Conclusion and Recommendations

FishWise maintains the same conclusion and set of recommendations from our last update in December 2014. Based on the scientific information available, consuming Pacific seafood is safe. There is no question that there are major concerns regarding the effects of radiation from the damaged Fukushima Daiichi Nuclear Power Plant on human health and the environment in the Fukushima Prefecture. However, the key results from these peer-reviewed studies and from the government tests have been misrepresented in the media and have led to the concern that seafood in the Pacific is contaminated from the Fukushima plant and unsafe to eat. While Japanese subsistence fishers may need to take caution, people in the U.S. eating seafood from the eastern Pacific do not need to spend too much time worrying about their health. We will update our research on this situation as new information becomes available.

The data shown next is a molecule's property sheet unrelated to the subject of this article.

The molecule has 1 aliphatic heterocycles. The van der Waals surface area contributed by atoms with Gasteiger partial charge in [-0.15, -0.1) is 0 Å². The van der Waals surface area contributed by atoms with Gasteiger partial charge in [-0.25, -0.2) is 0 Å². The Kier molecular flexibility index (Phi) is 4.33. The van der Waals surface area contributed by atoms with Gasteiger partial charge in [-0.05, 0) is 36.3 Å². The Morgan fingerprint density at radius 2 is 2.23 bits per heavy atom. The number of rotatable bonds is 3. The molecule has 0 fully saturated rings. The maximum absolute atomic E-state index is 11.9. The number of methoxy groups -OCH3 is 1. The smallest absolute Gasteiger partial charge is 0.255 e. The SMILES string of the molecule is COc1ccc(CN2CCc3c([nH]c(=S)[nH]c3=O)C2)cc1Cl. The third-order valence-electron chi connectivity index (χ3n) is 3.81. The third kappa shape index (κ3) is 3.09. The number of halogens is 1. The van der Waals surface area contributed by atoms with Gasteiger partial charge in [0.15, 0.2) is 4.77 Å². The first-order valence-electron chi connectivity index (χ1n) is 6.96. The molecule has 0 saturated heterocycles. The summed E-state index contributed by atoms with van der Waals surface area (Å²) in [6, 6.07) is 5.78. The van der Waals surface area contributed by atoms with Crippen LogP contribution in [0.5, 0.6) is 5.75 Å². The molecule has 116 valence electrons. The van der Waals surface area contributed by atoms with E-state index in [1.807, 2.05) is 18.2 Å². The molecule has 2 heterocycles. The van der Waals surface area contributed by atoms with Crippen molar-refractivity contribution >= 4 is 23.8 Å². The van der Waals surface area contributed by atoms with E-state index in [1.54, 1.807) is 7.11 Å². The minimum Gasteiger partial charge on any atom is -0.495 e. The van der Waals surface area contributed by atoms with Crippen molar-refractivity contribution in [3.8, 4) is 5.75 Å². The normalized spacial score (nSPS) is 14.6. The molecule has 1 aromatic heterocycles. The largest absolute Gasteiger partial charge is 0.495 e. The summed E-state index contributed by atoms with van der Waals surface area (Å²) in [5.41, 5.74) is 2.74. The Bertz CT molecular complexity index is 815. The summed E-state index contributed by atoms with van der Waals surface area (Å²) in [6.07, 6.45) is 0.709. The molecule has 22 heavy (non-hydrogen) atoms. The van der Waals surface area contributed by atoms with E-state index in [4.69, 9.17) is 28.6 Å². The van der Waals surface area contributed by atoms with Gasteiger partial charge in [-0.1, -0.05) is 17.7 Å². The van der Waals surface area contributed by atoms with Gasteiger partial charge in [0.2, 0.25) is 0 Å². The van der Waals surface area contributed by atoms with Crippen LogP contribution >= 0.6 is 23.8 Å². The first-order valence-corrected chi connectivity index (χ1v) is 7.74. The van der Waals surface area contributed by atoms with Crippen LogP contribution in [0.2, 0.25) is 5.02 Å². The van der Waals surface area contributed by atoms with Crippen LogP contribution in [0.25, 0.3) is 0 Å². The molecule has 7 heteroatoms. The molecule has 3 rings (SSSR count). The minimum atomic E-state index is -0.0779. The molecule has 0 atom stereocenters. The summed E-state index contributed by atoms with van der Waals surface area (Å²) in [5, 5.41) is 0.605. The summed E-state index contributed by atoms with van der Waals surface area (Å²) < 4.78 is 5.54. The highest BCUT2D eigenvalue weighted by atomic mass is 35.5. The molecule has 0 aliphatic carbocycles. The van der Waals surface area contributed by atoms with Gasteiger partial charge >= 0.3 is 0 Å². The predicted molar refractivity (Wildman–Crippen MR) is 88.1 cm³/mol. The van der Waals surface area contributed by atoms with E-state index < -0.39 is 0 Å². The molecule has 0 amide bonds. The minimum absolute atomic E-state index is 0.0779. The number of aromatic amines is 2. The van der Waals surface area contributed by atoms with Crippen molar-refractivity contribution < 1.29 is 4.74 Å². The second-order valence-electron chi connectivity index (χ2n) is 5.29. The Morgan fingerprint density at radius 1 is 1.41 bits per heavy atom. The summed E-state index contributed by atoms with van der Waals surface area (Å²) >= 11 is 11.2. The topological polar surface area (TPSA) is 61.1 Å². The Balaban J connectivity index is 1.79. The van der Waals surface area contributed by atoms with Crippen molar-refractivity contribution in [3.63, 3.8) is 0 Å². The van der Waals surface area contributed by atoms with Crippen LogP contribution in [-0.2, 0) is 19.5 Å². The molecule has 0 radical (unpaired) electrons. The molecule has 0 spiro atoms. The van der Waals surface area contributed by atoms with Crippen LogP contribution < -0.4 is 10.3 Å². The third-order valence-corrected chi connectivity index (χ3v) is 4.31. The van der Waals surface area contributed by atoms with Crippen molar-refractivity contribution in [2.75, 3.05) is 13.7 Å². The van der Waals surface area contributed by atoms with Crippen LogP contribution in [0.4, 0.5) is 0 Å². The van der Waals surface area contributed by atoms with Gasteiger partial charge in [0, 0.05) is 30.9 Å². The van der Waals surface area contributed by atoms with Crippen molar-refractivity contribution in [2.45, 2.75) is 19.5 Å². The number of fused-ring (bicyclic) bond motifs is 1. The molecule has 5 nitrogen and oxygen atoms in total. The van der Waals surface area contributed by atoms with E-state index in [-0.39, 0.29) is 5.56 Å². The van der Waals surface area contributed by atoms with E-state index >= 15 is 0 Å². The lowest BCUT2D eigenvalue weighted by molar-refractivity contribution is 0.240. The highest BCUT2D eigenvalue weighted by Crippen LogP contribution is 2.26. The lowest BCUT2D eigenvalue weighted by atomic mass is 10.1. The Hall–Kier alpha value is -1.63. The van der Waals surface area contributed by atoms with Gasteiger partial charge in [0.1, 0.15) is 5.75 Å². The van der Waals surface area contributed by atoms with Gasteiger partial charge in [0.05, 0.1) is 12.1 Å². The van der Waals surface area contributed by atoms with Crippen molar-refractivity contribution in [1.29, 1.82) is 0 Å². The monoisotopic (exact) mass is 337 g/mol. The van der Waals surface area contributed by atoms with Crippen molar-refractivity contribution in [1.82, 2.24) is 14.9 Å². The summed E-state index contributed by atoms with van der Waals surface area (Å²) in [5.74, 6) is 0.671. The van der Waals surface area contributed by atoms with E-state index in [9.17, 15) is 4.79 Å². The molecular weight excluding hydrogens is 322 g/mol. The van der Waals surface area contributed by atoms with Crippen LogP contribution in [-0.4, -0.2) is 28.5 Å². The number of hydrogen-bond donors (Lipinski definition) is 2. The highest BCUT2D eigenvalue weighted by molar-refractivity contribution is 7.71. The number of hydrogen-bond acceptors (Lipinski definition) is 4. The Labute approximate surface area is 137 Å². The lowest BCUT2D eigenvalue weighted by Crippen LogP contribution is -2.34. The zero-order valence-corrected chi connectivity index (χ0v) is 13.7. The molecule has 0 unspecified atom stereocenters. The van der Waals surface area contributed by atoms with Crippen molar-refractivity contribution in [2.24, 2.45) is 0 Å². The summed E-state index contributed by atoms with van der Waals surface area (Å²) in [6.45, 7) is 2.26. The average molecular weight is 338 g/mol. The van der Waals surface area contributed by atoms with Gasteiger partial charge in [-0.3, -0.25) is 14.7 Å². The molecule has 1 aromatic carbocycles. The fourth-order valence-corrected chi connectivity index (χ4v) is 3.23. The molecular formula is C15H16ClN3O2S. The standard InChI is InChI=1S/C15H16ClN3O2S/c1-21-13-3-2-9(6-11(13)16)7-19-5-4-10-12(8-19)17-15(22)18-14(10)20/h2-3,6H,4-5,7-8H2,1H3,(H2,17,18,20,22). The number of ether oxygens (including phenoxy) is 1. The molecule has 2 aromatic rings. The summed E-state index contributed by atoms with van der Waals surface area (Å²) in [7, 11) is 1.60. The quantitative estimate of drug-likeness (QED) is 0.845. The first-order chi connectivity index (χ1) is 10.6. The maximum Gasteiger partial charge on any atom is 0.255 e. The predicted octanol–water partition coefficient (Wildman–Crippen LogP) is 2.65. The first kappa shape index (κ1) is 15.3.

References

Buesseler, K.O. (2014). Fukushima and ocean radioactivity. Oceanography 27(1): 92-105. http://dx.doi.org/10.5670/oceanog.2014.02.

California Coastal Commission (2014). Report on the Fukushima Dai-ichi Nuclear Disaster and Radioactivity along the California Coast. 30 April 2014. California Coastal Commission: http://documents.coastal ca.gov/reports/2014/5/F10b-5-2014.pdf

Fisher, N.S., K. Beaugelin-Seiller, T.G. Hinton, Z. Baumann, D.J. Madigan, J. Garnier-Laplace (2013). Evaluation of radiation doses and associated risk from the Fukushima nuclear accident to marine biota and human consumers of seafood. Proceedings of the National Academy of Sciences USA 110(26): 10670-10675.

Kelp Watch (2015): http://kelpwatch.berkeley.edu/home

Parsons, R (2014). “West Coast waters still safe from radioactivity, but testing continues.” 20 August 2014. Los Angeles Times Food/Daily Dish. http://www.latimes.com/food/dailydish/la-dd-west-coast-waters-safe-radioactivity-more-tests-20140820-story.html